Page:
Spain's 'Gag Law' Comes into Effect Amid Fierce Opposition

Spain's 'gag law'
Demonstrators with their mouths taped sit outside the Spanish parliament during a protest against Spanish government's new security law in central Madrid, Spain, early July 1, 2015. Spanish government's new security law, which toughens fines for unauthorised street protests, comes into effect July 1. Critics consider it a violation of the right to protest and a limit to free expression and have labelled it "Ley Mordaza" REUTERS/Juan Medina

Spain's controversial public security law, dubbed the "gag law" by its opponents due to the restrictions it places on the right to protest, came into effect Wednesday despite widespread protests across the country.

Thousands of protesters marched in more than 30 cities across Spain yesterday on the eve of the new law, which will see demonstrators individually face up to €600,000 (approximately $663,000) in fines for unauthorized protests near key infrastructure, including transportation hubs or nuclear power plants.

It also bans unauthorized gatherings around parliament and fines of up to €30,000 ($33,000) for public disorder offenses, including neighbourhood demonstrations against evictions, reports Spanish news site The Local.

The law also allows authorities to fine journalists or media organisations who distribute unauthorised images of police and disrespecting a police officer could also be punishable by a fine of €600 ($660.) Amnesty International says that police officers will be given "broad discretion without procedural safeguards to fine people".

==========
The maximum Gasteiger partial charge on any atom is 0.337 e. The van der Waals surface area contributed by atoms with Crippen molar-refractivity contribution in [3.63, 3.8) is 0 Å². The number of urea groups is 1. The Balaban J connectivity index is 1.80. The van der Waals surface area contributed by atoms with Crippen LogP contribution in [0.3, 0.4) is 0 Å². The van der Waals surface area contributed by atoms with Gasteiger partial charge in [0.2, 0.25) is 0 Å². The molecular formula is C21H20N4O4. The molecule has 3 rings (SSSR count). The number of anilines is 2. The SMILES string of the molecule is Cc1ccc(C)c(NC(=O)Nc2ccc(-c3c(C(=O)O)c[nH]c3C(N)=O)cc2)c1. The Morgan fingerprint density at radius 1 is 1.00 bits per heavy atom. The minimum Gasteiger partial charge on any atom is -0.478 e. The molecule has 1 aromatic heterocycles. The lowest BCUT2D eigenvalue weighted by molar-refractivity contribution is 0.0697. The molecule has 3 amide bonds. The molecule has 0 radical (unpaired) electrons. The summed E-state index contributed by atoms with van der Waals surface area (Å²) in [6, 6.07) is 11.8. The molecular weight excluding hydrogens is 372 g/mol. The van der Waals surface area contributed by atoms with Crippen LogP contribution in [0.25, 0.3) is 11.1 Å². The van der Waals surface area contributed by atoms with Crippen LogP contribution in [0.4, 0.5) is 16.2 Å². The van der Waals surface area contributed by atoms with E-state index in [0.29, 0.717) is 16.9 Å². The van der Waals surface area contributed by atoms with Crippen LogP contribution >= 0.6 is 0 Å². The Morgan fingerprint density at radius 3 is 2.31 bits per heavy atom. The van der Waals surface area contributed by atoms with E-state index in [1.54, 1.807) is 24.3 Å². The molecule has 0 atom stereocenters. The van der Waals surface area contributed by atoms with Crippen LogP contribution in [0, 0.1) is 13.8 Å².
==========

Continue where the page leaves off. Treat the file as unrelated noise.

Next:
The law was passed in March by Prime Minister Mariano Rajoy's conservative Popular Party after years of anti-austerity demonstrations prompted by Spain's financial crisis which began in 2008. The majority of these protests have been peaceful.

The legislation will also enable authorities to deport migrants arriving at Spain's north African enclaves, Ceuta and Melilla - the only two land borders with Africa.

On Tuesday, Greenpeace demonstrators unfurled a giant banner from a crane with "Protesting is a Right" written on it, over Spain's parliament building, where protests are now banned under the new law.

The law has also drawn criticism from the Madrid Press Association, who say that it will make the practice of journalism "less free", as well as from Spain's main police union, which said in a statement: "It's not the best timing, since we're living in clear times of social, political and economic change, made harder when a planned law hasn't gathered the necessary political or social consensus."

The leading opposition Socialist Party has also said it will rescind the law if it wins the general elections later this year.

Amnesty International's deputy director for Europe, Gauri van Gulik, told Newsweek earlier this year that "a lot of normal people are afraid to do what they want to do and what they have a right to do... I am deeply concerned that this will have a chilling, stifling effect on demonstrations, especially spontaneous ones."

"In one fell swoop, Spain is stifling freedom of expression and freedom of assembly," van Gulik added.

However, the Spanish government has repeatedly defended the law. Jorge Fernández Díaz, Spain's interior minister, said earlier this week that the law should "only worry the violent ones", and Rajoy has said in the past that the law is not a restriction on fundamental rights, but in fact one that intends to "improve the free exercise of these fundamental rights".